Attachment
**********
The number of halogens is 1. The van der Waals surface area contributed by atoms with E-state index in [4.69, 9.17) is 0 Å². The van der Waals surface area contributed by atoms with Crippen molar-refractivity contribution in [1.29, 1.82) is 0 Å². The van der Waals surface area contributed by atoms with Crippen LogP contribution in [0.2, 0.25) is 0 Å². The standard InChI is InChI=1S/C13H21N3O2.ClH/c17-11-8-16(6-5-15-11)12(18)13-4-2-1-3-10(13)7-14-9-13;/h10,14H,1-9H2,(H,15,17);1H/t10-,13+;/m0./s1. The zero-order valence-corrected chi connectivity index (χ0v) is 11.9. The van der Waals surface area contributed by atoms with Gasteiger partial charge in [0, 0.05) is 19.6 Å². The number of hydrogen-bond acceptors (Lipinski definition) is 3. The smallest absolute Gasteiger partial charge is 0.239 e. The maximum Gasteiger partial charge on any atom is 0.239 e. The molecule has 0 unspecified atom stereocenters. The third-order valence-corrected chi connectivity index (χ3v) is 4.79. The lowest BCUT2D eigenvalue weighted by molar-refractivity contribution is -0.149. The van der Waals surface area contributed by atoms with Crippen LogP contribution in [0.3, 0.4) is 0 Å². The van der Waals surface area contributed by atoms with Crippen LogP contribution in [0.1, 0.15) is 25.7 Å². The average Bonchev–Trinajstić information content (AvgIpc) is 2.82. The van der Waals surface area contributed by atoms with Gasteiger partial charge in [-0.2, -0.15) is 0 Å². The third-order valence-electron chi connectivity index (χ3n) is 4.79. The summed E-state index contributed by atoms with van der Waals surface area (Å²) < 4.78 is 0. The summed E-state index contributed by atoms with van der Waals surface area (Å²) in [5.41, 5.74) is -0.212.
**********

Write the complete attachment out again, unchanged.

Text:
The number of halogens is 1. The van der Waals surface area contributed by atoms with E-state index in [4.69, 9.17) is 0 Å². The van der Waals surface area contributed by atoms with Crippen molar-refractivity contribution in [1.29, 1.82) is 0 Å². The van der Waals surface area contributed by atoms with Crippen LogP contribution in [0.2, 0.25) is 0 Å². The standard InChI is InChI=1S/C13H21N3O2.ClH/c17-11-8-16(6-5-15-11)12(18)13-4-2-1-3-10(13)7-14-9-13;/h10,14H,1-9H2,(H,15,17);1H/t10-,13+;/m0./s1. The zero-order valence-corrected chi connectivity index (χ0v) is 11.9. The van der Waals surface area contributed by atoms with Gasteiger partial charge in [0, 0.05) is 19.6 Å². The number of hydrogen-bond acceptors (Lipinski definition) is 3. The smallest absolute Gasteiger partial charge is 0.239 e. The maximum Gasteiger partial charge on any atom is 0.239 e. The molecule has 0 unspecified atom stereocenters. The third-order valence-corrected chi connectivity index (χ3v) is 4.79. The lowest BCUT2D eigenvalue weighted by molar-refractivity contribution is -0.149. The van der Waals surface area contributed by atoms with Crippen LogP contribution in [0.3, 0.4) is 0 Å². The van der Waals surface area contributed by atoms with Crippen LogP contribution in [0.1, 0.15) is 25.7 Å². The average Bonchev–Trinajstić information content (AvgIpc) is 2.82. The van der Waals surface area contributed by atoms with Gasteiger partial charge in [-0.2, -0.15) is 0 Å². The third-order valence-electron chi connectivity index (χ3n) is 4.79. The summed E-state index contributed by atoms with van der Waals surface area (Å²) < 4.78 is 0. The summed E-state index contributed by atoms with van der Waals surface area (Å²) in [5.41, 5.74) is -0.212.